Tuesday 17 September 2019

Facebook yet to prove it's serious about halting spread of fake news

Facebook has taken action to clamp down on misinformation on its WhatsApp messaging service. Photo: Reuters
Facebook has taken action to clamp down on misinformation on its WhatsApp messaging service. Photo: Reuters
Steve Dempsey

Steve Dempsey

Facebook's struggles with fake news are well-documented. The social network, which let Cambridge Analytica plunder data, let Macedonian teenagers peddle lies about the US presidential election, and initially denied that bad actors could use the platform to undermine democracy, has been slow to get its act together. But maybe that's changing.

The social network has realised it needs to control the spread of misinformation on its other properties, Instagram and WhatsApp. It has just announced that Instagram users can report posts to fact-checkers.

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But there are two glaring problems. Firstly, it's only available to American users. Secondly, if the offending posts are found to be 'false information', they won't be deleted. Instead, they'll be served less often on Instagram's Explore and Hashtag pages. Instagram won't alert users when they see a post that's been debunked. Think of a serial liar who admits they're not truthful, but agrees to limit their lies to a whisper.

When it comes to WhatsApp, the situation isn't much better - admittedly, not for the want of trying. The recent Indian election was an opportunity for Facebook to prove it could handle misinformation. India is WhatsApp's biggest market, with 400 million users at last count.

Plus, WhatsApp has been accused of spreading misinformation that has led to violence on the sub-continent. Facebook got busy trying to prove WhatsApp could be trusted.

It limited the number of times a user can forward a message to five other users, and labelled all forwarded messages. New privacy settings allowed users to decide who can add them to groups. WhatsApp also started banning accounts. Any new accounts that sent out a high volume of spammy messages - around two million per month - were axed.

It also gave users the ability to flag suspicious messages in English and four other languages to a fact-checking startup, and launched a fake news tip line. India has 22 official languages. So an advertising campaign in 10 of those languages encouraged Indians to "spread joy, not misinformation". There was little indication that any of this worked, with particular elements such as the tip line being branded a PR stunt.

But it's welcome news that Facebook is beginning to take misinformation in different languages seriously. It is, after all, a global phenomenon.

This week, the social network announced it was extending its fact-checking partnership with Africa Check, an independent fact- checking organisation, to cover a host of languages in different African countries.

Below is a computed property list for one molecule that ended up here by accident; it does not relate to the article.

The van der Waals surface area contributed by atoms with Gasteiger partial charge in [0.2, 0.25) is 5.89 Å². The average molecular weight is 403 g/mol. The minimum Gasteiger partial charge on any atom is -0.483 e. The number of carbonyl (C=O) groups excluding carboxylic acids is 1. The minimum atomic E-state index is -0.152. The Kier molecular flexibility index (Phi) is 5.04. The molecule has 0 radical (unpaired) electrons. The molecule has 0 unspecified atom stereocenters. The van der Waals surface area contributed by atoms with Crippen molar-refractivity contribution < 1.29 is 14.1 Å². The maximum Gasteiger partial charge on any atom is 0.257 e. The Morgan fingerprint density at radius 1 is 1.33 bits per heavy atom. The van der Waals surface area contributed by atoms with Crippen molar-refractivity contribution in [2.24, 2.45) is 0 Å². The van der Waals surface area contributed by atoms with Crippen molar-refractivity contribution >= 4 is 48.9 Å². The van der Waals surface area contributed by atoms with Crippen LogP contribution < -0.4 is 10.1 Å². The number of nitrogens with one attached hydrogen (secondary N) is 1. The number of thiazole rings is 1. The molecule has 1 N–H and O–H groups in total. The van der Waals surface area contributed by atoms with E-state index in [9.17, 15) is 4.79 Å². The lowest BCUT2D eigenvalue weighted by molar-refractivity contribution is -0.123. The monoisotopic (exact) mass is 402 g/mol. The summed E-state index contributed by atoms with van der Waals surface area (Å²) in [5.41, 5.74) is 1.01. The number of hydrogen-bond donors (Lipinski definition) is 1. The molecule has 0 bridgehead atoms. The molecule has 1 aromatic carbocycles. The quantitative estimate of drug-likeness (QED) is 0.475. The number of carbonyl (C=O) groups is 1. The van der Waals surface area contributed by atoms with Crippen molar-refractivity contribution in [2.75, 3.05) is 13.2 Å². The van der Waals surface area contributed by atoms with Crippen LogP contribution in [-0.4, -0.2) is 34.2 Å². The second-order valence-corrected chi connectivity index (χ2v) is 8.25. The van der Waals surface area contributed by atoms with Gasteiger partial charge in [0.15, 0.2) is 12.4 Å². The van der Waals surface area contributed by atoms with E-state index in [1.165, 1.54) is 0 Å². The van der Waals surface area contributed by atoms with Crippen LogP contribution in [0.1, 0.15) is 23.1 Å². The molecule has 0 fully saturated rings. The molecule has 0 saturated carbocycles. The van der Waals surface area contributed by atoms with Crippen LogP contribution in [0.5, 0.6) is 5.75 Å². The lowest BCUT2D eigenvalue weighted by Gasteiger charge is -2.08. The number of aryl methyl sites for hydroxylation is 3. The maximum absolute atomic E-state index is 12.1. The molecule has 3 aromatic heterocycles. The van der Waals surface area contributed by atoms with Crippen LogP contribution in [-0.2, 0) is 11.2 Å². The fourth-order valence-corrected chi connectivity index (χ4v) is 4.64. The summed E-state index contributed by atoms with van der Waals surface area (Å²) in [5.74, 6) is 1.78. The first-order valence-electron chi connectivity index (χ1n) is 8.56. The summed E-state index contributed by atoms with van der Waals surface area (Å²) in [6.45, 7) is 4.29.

The programme has been running in Kenya since 2018, where stories flagged as false are demoted in the news feed and are tagged with warnings. Like many countries, Kenyans were bombarded with misinformation on Facebook and WhatsApp during the nation's 2017 general election.

Now additional countries and native languages will benefit from some form of fact-checking. In Nigeria, Yoruba and Igbo; in Kenya, Swahili; in Senegal, Wolof; and in South Africa, Afrikaans, Zulu, Setswana, Sotho, Northern Sotho and Southern Ndebele will now be covered by fact-checkers. The big question is around resourcing.

Fact-checking is a time-consuming and expensive business (no wonder Facebook doesn't want to take direct responsibility for it). Africa Check's teams will be hard-pressed to stem the tide of misinformation on Facebook.

Only in Germany has the social network hired a sufficient number of fact-checkers. Why could that be? Legislation that imposes hefty fines on digital platforms with more than two million users in Germany that fail to remove posts containing hate speech or other criminal material within 24 hours might have something to do with it.

And the Germans have already used this legislation to slap Facebook on the wrist. The Federal Office of Justice has issued Facebook with a fine of €2m. Small beans compared with the recent US Facebook fine of $5bn (€4.5bn), and even smaller compared with Facebook's first-quarter revenue of more than $15bn.

But Facebook is eager to stay onside; if every jurisdiction decided to start piling in with fines, it could face death by a thousand cuts.

So Facebook is trying. But is it lip service, or is it putting its money where its mouth is?

According to Full Fact, a UK charity that specialises in fact-checking, Facebook's efforts are worthwhile and have clear social value, but further development is needed. Full Fact issued a report based on its experiences of working with Facebook that outlined two major concerns.

These relate to the need to increase the volume of content that could be fact-checked and Facebook's opacity. "We want Facebook to share more data with fact-checkers," the report stated, "so that we can better-evaluate content we are checking and evaluate our impact."

Sadly, while the company does have a history of letting the likes of Cambridge Analytica access user data without consent, it doesn't have a history of willingly sharing information with NGOs like Full Fact. We'll know Facebook is doing more than PR-focused virtue-signalling when that changes.

Sunday Indo Business

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